vide which the mercy petition Ex. PW1/J-2 of P Damodran, Postal Assistant, Madurai addressed to
the Hon'ble Sh. Shankar Dayal Sharma, President of Republic of India, Rastrapati Bhawan, New
Delhi had been forwarded vide Ex. PW1/J-1. During cross examination, she stated that the letter Ex.
PW1/F-3 was issued on the request of one Sh. S S K Rao.
30. PW-23 Sh. M Chandra Mohan also know accused P Damodran, as they had done postal training
together for Postman at Sr. Superintendent Post Offices-2. He knew the handwriting and signatures
of P Damodran as he had seen him writing and signing during training period and also used to
received letters written by him. He identified letter dated 28.11.1996, Ex. PW-10/A in part. He
however identified the handwriting of accused on letter dated 28.11.1996 Ex. PW-1/H1. He stated
that the date 28.11.1996 below the initials in green ink were in the handwriting of accused P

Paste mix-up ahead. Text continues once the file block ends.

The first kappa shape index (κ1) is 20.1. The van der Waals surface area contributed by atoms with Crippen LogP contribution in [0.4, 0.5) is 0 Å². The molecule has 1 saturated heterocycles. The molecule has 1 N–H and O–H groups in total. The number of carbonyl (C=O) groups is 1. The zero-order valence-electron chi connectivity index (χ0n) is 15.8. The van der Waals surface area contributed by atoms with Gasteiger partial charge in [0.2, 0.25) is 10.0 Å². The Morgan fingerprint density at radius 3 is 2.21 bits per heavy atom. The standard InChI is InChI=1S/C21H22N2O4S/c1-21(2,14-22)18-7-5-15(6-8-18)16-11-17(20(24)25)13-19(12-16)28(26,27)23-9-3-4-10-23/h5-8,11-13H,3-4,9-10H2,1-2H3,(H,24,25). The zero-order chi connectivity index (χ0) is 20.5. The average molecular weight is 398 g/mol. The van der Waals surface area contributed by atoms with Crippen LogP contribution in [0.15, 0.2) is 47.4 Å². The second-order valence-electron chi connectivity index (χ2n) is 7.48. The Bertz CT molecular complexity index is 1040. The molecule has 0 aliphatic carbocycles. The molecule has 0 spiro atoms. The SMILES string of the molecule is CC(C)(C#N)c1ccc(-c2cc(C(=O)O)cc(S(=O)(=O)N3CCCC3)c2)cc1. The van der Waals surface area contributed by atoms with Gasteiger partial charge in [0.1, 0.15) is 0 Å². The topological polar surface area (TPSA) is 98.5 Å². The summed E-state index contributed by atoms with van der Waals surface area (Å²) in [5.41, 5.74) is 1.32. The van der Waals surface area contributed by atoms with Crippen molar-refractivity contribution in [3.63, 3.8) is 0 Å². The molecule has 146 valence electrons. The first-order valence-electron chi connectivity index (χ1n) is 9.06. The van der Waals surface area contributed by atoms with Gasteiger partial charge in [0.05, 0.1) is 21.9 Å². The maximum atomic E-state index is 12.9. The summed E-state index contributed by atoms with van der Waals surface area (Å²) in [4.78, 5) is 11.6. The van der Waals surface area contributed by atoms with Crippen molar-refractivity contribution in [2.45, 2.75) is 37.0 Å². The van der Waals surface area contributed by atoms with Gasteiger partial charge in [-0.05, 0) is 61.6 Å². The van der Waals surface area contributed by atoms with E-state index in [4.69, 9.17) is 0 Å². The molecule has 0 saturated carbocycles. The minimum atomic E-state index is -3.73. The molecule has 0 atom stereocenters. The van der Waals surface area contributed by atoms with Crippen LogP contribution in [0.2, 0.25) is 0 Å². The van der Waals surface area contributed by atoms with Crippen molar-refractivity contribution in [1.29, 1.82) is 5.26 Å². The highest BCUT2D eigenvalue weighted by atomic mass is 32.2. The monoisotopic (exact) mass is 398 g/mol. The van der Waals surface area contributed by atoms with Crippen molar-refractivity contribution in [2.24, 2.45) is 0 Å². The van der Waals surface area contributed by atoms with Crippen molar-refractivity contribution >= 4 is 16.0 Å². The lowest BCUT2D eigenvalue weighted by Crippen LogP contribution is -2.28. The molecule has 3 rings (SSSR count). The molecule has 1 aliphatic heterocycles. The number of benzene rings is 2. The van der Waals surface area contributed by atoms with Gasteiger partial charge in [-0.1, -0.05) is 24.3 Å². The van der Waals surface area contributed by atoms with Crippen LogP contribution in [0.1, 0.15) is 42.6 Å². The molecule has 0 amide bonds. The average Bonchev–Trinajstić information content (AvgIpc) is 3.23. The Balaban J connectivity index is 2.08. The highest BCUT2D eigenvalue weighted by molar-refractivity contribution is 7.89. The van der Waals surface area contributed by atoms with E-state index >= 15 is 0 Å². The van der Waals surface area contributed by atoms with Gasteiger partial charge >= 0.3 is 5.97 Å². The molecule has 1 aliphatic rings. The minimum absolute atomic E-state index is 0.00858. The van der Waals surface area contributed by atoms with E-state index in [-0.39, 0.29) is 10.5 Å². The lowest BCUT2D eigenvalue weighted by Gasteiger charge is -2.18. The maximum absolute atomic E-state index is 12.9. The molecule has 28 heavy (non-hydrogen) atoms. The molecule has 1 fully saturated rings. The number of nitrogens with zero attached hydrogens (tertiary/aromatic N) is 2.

Damodran. During cross examination, he stated that he had not received any letter prior to 1996
from P Damodran or even subsequently.
31. PW-24 Sh. V K Khanna was the scientific expert from CFSL. Documents contained specimen
writings, questioned writings and admitted writings alongwith enclsoures had been submitted to
CFSL by CBI, which he examined. He gave his opinion that several specimen
signatures/handwritings matched with the questioned writings. He proved his report Ex. PW24/A.
He also opined that questioned xerox matters containing Ashoka Emblem and English and Hindi
writings have originated from the same source. During cross examination, he stated that fascimile
signatures were not written in hand and that was why no opinion could be formed as about line
quality etc.. He stated that on the basis of photocopies, no definite opinion could be given and only a
probable opinion was given subject to verification from the original documents.
32. PW-15 Sh. M Sivagnanam was Tehsildar, Madurai on 31.07.1993 and at that time, he was
Personal Assistant to the Divisional Officer (Revenue) Officer, Madurai. He saw document Ex.
PW1/J-3, which was a community certificate being a photocopy bearing No. 156933. He stated that